This Week's Nutrition News Feed
In this week's news: There may be one fewer reason to drink red wine; meat companies ditch the drugs; and two studies take a glass-half-empty attitude toward milk drinking.
If you're drinking red wine for the, um, health benefits, you may have to find a new excuse. A new study, published in the journal Applied Physiology, Nutrition and Metabolism, has called into question the contention that resveratrol, a substance found in the skin of red grapes and also available as a supplement, enhances the benefits of physical activity. Researchers involved with the small study concluded that, on the contrary, resveratrol may actually impede exercise’s beneficial effects. The study found that those taking a placebo showed more benefits from physical activity than those taking a resveratrol supplement. The study's lead researcher, Brendon Gurd, of Queen’s University, in Canada, said, "The data … clearly demonstrates that RSV supplementation doesn't augment training, but may impair the effect it has on the body." Bummer.
Last year, the Food and Drug Administration urged meat companies to phase out the use of antibiotics to promote growth in livestock, due to concerns about antibiotic-resistant bacteria. But, responding to consumer demand, the companies may be ending the practice more abruptly than expected. Companies like the poultry company Perdue Farms Inc. are asking their farmers to raise their animals without the use of antibiotics. "We are seeing companies come to the table because of public pressure in a way they haven’t before," Susan Vaughn Grooters, of the health, animal-welfare and environmental coalition Keep Antibiotics Working, told the Wall Street Journal, adding that the FDA is "being outpaced … by the industry." As one Kentucky farmer who now raises antibiotic-free chickens for Perdue puts it, "Everyone wants a healthier lifestyle. That is basically what it boils down to."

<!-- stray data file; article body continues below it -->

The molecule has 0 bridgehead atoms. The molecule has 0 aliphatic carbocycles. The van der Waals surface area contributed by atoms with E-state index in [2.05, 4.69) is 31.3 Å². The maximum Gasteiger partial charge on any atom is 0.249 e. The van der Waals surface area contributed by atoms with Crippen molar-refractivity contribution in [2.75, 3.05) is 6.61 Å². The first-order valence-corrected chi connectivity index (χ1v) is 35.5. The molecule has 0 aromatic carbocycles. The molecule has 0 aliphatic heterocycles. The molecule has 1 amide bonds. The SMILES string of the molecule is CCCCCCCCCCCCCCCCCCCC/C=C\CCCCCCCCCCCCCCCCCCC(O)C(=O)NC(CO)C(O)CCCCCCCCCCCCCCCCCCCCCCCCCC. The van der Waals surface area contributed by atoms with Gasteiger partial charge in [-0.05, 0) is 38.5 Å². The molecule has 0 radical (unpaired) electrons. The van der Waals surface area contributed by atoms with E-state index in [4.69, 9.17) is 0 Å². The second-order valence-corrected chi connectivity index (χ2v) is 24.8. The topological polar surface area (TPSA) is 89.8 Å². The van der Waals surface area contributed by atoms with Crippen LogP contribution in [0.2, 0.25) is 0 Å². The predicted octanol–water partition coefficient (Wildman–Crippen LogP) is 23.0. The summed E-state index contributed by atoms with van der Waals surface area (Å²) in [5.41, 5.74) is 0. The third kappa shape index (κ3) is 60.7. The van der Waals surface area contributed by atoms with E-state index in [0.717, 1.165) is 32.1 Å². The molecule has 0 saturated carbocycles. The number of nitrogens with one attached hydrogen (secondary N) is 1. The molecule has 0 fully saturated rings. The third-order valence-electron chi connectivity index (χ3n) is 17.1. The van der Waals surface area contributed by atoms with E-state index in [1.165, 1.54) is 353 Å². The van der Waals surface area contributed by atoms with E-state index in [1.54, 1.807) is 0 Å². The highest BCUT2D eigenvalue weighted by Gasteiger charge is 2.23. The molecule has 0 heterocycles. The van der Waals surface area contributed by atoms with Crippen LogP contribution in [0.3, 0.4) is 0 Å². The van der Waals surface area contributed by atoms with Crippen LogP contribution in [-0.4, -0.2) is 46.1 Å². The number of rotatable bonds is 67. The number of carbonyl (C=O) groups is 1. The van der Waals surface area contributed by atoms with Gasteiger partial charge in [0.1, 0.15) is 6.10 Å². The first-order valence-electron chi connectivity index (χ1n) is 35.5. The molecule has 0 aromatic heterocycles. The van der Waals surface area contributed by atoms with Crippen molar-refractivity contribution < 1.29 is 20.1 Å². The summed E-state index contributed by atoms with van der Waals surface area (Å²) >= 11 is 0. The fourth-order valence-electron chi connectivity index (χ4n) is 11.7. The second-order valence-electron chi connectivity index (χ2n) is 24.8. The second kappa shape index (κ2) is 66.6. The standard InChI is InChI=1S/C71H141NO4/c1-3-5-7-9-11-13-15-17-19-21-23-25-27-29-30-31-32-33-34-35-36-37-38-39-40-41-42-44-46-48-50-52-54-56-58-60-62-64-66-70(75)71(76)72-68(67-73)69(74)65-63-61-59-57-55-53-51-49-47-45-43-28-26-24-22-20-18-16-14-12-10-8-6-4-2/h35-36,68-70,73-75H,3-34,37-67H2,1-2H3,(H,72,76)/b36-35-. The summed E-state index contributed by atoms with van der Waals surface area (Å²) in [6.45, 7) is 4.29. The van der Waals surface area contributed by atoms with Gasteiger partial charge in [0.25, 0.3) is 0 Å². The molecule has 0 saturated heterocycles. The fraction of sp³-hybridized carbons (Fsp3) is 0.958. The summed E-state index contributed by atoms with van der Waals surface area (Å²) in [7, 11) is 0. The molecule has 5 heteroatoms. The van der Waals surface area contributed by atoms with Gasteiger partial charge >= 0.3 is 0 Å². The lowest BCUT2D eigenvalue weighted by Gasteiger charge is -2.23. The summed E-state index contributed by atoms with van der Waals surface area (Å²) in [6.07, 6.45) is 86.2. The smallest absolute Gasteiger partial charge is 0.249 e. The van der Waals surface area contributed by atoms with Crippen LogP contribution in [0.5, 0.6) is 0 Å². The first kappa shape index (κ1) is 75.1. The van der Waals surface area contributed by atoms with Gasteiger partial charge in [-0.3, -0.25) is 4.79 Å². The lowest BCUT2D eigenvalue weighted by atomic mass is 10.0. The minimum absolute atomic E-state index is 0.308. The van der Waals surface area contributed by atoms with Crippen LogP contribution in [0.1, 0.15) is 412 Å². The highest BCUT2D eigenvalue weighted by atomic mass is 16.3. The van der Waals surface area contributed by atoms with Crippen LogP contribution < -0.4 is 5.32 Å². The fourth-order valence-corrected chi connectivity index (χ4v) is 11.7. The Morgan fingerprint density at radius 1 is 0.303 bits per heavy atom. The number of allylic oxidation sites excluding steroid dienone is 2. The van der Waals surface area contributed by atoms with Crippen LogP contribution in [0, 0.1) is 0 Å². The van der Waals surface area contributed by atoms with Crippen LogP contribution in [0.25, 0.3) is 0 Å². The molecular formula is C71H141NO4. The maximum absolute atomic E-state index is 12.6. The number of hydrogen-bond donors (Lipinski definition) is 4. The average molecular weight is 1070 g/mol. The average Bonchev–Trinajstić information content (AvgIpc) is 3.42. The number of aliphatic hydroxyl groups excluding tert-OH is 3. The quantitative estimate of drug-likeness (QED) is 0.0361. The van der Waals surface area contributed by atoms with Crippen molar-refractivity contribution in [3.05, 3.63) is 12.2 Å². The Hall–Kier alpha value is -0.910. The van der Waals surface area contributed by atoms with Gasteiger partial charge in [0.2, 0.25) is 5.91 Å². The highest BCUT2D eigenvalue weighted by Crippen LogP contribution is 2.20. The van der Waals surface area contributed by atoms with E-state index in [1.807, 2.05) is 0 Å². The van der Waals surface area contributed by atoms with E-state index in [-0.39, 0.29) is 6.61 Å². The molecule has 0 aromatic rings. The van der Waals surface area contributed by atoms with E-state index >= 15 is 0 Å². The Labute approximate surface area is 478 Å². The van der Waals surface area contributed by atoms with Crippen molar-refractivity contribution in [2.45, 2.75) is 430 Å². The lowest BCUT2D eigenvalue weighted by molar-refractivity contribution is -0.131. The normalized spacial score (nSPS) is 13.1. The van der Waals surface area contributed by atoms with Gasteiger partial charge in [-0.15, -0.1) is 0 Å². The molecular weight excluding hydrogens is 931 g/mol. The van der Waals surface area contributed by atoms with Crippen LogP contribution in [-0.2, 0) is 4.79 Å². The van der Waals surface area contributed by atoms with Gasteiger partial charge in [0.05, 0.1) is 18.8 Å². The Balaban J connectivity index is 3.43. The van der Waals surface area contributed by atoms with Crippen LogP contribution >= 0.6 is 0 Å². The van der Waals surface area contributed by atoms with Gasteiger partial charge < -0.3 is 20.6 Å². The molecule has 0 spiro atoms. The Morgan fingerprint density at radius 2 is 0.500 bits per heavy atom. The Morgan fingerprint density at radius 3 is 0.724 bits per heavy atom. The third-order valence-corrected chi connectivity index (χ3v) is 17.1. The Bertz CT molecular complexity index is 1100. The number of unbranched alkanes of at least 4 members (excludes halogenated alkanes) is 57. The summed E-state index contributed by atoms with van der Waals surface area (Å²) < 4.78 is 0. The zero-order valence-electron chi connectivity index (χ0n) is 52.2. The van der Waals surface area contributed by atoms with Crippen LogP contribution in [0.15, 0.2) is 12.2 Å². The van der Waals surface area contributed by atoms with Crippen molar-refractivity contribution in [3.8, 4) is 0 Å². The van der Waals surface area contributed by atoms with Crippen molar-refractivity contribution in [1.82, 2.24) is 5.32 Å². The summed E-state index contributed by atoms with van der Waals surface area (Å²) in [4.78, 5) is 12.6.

Milk and dairy products are known to be a good source of calcium, as well as protein and vitamins D and A, but two new studies about their health benefits are causing a froth. One large study, published in the BMJ (formerly the British Medical Journal), found a link between high milk intake and higher mortality in both women and men as well as higher fracture rates in women, though researchers recommend "a cautious interpretation of the results." Another study, published in the British Journal of Cancer, found that people who are lactose-intolerant, and therefore consume less milk and dairy products, had a lower risk for developing lung, breast and ovarian cancers. "The decreased risks were not found in their family members," the researchers note, "suggesting that the protective effects against these cancers may be related to their specific dietary pattern." (Gulp.) However, the researchers involved in that study also urge us to "interpret these results with caution." Huh … it’s hard to know what to drink … er, think.